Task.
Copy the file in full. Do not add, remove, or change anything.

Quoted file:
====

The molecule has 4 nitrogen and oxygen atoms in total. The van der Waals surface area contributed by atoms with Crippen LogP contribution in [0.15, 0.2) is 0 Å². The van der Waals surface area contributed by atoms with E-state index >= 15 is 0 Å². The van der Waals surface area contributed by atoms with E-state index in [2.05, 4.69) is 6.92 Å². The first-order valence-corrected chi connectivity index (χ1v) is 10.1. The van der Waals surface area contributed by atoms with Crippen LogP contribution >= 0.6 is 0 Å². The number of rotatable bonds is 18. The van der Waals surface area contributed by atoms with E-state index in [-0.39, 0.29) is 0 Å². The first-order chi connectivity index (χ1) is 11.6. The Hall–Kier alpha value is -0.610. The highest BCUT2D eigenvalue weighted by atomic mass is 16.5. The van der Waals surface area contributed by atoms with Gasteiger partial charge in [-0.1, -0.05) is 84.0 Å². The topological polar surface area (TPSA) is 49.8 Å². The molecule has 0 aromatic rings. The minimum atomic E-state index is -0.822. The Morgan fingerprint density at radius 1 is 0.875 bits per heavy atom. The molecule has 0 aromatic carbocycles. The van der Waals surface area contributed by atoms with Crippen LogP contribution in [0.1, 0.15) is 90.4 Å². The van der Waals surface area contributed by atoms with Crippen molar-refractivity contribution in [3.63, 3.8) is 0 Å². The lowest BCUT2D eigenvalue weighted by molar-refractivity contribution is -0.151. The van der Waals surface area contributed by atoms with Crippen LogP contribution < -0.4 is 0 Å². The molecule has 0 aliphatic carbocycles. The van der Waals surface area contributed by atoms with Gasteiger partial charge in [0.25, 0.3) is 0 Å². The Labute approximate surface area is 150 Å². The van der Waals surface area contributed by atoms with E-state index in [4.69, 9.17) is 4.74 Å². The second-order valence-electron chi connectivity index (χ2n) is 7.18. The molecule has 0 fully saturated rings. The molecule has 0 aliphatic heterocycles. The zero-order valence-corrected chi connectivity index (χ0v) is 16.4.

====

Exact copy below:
The molecule has 4 nitrogen and oxygen atoms in total. The van der Waals surface area contributed by atoms with Crippen LogP contribution in [0.15, 0.2) is 0 Å². The van der Waals surface area contributed by atoms with E-state index >= 15 is 0 Å². The van der Waals surface area contributed by atoms with E-state index in [2.05, 4.69) is 6.92 Å². The first-order valence-corrected chi connectivity index (χ1v) is 10.1. The van der Waals surface area contributed by atoms with Crippen LogP contribution >= 0.6 is 0 Å². The number of rotatable bonds is 18. The van der Waals surface area contributed by atoms with E-state index in [-0.39, 0.29) is 0 Å². The first-order chi connectivity index (χ1) is 11.6. The Hall–Kier alpha value is -0.610. The highest BCUT2D eigenvalue weighted by atomic mass is 16.5. The van der Waals surface area contributed by atoms with Gasteiger partial charge in [-0.1, -0.05) is 84.0 Å². The topological polar surface area (TPSA) is 49.8 Å². The molecule has 0 aromatic rings. The minimum atomic E-state index is -0.822. The Morgan fingerprint density at radius 1 is 0.875 bits per heavy atom. The molecule has 0 aromatic carbocycles. The van der Waals surface area contributed by atoms with Crippen LogP contribution in [0.1, 0.15) is 90.4 Å². The van der Waals surface area contributed by atoms with Crippen molar-refractivity contribution in [3.63, 3.8) is 0 Å². The lowest BCUT2D eigenvalue weighted by molar-refractivity contribution is -0.151. The van der Waals surface area contributed by atoms with Crippen LogP contribution < -0.4 is 0 Å². The molecule has 0 aliphatic carbocycles. The van der Waals surface area contributed by atoms with Gasteiger partial charge in [0.25, 0.3) is 0 Å². The Labute approximate surface area is 150 Å². The van der Waals surface area contributed by atoms with E-state index in [4.69, 9.17) is 4.74 Å². The second-order valence-electron chi connectivity index (χ2n) is 7.18. The molecule has 0 fully saturated rings. The molecule has 0 aliphatic heterocycles. The zero-order valence-corrected chi connectivity index (χ0v) is 16.4.